First of all I have to say that I loved acting and I miss it a great deal. Being an actor was my original creative dream, it was the thing that charged my soul and made me feel alive. I began in high school and next moved on to Community Theater while serving in the Army. I went to Penn State for my bachelor’s degree in Theater and then moved to Los Angeles. After doing some plays in tiny Hollywood-adjacent theaters I got an agent, got some work and joined two actors unions. I was in heaven, moving closer to my dream of making a living as an actor. Then came the hell. This is the descent wherein your creative life and your financial life smash together as if in a supercollider. Not even the joys of a national commercial and a scene opposite Michael Keaton and Helena Bonham Carter could keep that dream alive.
That being said, I love actors and I never discourage them from the dream. Someone has to make, why not you? The reality of an acting career is brutal to be sure but I think it is a noble profession, especially in plays and films that examine the human condition and our place in the universe or even reflect on our current events. It’s an important craft. The arts are vastly underappreciated in America and that’s not likely to change. Also not likely change: your long odds at making a living as an actor.
Let’s start at the beginning, then. The first question to ask is why do you want to be an actor? Why will you dedicate your life to that dream? If the answer is “to be famous,” you’re doomed already in so many ways; if it is “because there is nothing else I’m good at,” you need to try more things; but if the answer is “the drive to act compels me as if I were a spawning salmon,” you’re exactly right. You’re also likely melodramatic…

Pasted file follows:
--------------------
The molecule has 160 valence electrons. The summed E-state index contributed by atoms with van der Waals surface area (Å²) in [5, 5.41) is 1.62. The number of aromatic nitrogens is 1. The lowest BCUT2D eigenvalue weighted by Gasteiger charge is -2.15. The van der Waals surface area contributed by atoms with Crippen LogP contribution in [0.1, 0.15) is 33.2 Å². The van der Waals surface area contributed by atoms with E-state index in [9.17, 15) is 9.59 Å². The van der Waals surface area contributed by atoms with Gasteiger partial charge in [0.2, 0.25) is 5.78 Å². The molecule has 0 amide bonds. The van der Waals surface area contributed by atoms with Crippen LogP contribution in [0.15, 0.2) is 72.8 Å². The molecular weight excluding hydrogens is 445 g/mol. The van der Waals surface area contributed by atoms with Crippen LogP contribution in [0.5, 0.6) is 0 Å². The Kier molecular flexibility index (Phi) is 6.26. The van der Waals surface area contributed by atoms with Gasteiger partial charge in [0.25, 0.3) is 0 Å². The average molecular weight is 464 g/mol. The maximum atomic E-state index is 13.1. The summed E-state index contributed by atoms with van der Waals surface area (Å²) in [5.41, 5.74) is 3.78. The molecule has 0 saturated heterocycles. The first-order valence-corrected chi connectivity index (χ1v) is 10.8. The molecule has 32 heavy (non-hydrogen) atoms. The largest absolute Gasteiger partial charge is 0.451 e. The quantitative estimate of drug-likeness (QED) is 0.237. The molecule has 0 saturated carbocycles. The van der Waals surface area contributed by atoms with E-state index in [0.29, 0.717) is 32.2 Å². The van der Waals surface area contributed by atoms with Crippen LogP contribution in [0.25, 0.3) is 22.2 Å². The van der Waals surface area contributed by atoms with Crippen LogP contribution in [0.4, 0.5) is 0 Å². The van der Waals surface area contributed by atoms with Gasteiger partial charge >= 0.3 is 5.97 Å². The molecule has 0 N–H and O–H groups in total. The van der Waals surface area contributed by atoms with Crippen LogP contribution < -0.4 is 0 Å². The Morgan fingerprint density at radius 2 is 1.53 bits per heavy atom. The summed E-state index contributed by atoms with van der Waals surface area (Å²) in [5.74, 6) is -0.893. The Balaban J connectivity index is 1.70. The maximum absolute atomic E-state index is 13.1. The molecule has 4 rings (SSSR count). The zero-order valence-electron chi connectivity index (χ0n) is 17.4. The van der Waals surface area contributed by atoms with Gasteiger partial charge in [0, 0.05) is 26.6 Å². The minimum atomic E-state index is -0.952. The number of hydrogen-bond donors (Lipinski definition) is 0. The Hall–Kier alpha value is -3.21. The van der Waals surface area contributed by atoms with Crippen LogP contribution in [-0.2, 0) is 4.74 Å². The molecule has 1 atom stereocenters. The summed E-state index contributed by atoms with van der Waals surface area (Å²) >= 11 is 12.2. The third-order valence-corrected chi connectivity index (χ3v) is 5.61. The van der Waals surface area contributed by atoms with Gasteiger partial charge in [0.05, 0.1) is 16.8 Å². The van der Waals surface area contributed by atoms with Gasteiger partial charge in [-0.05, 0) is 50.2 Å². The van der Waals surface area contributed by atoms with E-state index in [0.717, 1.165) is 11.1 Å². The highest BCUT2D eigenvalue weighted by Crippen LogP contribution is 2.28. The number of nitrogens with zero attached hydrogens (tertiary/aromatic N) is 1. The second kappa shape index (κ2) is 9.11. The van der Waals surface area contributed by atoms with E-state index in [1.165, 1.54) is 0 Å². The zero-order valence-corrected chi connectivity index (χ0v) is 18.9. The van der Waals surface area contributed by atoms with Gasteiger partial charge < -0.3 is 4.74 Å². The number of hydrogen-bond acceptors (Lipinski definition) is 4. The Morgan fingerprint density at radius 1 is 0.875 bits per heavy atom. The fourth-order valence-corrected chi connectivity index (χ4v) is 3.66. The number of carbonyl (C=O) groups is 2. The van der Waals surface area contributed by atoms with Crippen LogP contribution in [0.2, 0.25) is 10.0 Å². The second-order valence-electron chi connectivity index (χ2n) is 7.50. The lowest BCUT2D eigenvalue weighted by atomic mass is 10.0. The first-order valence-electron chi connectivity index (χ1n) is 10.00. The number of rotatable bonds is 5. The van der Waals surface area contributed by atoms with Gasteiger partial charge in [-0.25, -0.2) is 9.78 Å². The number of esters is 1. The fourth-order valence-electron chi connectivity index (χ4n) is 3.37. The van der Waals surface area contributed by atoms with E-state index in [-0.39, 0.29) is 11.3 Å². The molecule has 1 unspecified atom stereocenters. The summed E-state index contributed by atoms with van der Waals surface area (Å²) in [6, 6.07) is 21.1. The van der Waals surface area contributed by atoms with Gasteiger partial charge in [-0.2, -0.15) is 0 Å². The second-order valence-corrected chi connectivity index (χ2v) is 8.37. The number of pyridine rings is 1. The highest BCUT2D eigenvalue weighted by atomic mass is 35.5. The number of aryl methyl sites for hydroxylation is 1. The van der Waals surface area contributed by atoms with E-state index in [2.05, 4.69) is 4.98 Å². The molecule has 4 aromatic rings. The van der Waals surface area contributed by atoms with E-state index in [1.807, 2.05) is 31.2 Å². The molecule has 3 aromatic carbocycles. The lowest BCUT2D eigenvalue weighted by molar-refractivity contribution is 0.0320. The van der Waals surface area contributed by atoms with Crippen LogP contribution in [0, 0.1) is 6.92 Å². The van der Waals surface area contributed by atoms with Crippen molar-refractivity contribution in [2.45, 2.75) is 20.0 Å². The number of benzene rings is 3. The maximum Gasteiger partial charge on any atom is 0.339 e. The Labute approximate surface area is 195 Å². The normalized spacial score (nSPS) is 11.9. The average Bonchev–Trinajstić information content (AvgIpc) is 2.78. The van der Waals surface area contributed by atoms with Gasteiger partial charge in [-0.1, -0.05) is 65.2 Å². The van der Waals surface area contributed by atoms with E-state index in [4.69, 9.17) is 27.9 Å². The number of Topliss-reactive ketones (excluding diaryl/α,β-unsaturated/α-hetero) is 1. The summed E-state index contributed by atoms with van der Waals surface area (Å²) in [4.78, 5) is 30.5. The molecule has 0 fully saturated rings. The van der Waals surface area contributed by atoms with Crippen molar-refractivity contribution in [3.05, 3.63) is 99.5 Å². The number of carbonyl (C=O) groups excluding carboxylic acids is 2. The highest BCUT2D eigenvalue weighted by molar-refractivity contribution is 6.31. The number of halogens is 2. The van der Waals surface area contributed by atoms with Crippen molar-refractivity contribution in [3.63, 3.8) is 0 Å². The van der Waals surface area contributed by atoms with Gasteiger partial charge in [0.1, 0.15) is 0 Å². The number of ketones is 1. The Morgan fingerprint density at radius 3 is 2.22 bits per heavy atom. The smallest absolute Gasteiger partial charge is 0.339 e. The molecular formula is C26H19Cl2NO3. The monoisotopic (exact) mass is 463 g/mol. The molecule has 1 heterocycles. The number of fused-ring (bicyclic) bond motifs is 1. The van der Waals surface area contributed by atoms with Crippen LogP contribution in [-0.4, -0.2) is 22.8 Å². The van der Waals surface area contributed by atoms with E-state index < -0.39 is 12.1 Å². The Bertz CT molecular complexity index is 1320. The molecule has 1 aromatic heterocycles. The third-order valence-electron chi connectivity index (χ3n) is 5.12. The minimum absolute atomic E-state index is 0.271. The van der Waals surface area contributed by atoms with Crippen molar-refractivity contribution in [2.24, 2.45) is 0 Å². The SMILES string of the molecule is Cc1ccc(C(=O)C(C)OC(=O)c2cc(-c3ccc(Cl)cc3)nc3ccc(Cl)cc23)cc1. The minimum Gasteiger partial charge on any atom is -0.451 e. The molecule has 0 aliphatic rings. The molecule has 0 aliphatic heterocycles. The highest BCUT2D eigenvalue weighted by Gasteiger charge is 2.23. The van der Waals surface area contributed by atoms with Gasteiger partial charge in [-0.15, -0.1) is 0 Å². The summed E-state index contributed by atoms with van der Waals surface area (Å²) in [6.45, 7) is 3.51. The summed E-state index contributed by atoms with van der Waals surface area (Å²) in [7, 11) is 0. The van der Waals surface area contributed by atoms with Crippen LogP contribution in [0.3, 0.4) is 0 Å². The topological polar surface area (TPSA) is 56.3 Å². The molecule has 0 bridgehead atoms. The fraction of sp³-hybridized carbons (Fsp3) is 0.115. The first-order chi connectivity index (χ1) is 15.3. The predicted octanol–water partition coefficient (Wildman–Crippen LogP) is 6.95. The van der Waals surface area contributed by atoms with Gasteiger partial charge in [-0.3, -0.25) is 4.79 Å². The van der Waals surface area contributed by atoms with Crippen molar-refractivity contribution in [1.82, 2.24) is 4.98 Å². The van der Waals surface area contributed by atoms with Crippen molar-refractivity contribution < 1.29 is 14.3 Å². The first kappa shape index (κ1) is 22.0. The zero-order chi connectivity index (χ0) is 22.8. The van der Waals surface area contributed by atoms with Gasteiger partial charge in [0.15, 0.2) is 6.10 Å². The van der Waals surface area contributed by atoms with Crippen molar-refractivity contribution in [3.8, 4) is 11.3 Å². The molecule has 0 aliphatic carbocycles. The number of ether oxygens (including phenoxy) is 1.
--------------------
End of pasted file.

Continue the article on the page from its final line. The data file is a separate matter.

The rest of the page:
This is what I call the Magic Why. Why acting? You really need to be honest here. You can end up wasting an awful lot of time and money and even relationships. Do it for the craft. Do it for the joy. Do it because there is nothing more important to you in the whole world. Don’t do it to be famous, to be rich, to be loved, or to get laid. Respect the craft. Good acting entertains us, but great acting (along with writing, or course) affects us deeply, perhaps even haunts us.
Study, rehearse, expand your senses and pay your dues. Enroll in college. The very process of getting a bachelor’s degree expands your knowledge tremendously and challenges your assumptions. Push your comfort zone and act in as many different plays as possible. Read plays, as many as you can. And finally, there is no substitute for life experience. Travel, work different summer jobs and learn to observe people and their surroundings. All of this will help you master the craft.
You need to know about motivation, beats, action verbs, objectives, subtext and character arcs. You need to understand Stanislavsky’s Magic If, working from inside out or the outside in, and MOST IMPORTANTLY you need to learn how to actively LISTEN. It’s not easy listening to same lines again and again and then during each performance act as if you are hearing it for the first time. Listen to what the other actors are saying instead of waiting for your next cue to speak. And listen to the director and learn how to translate their notes, suggestions and instructions into action.
Now you see why actors who just want to famous aren’t often very good; it takes way too much effort to dedicate yourself to the craft of acting.
A flawless complexion, a gleaming smile and surgical enhanced attributes can make you rich and famous, I suppose.
But they’ll never make you a great actor.
I’m just saying…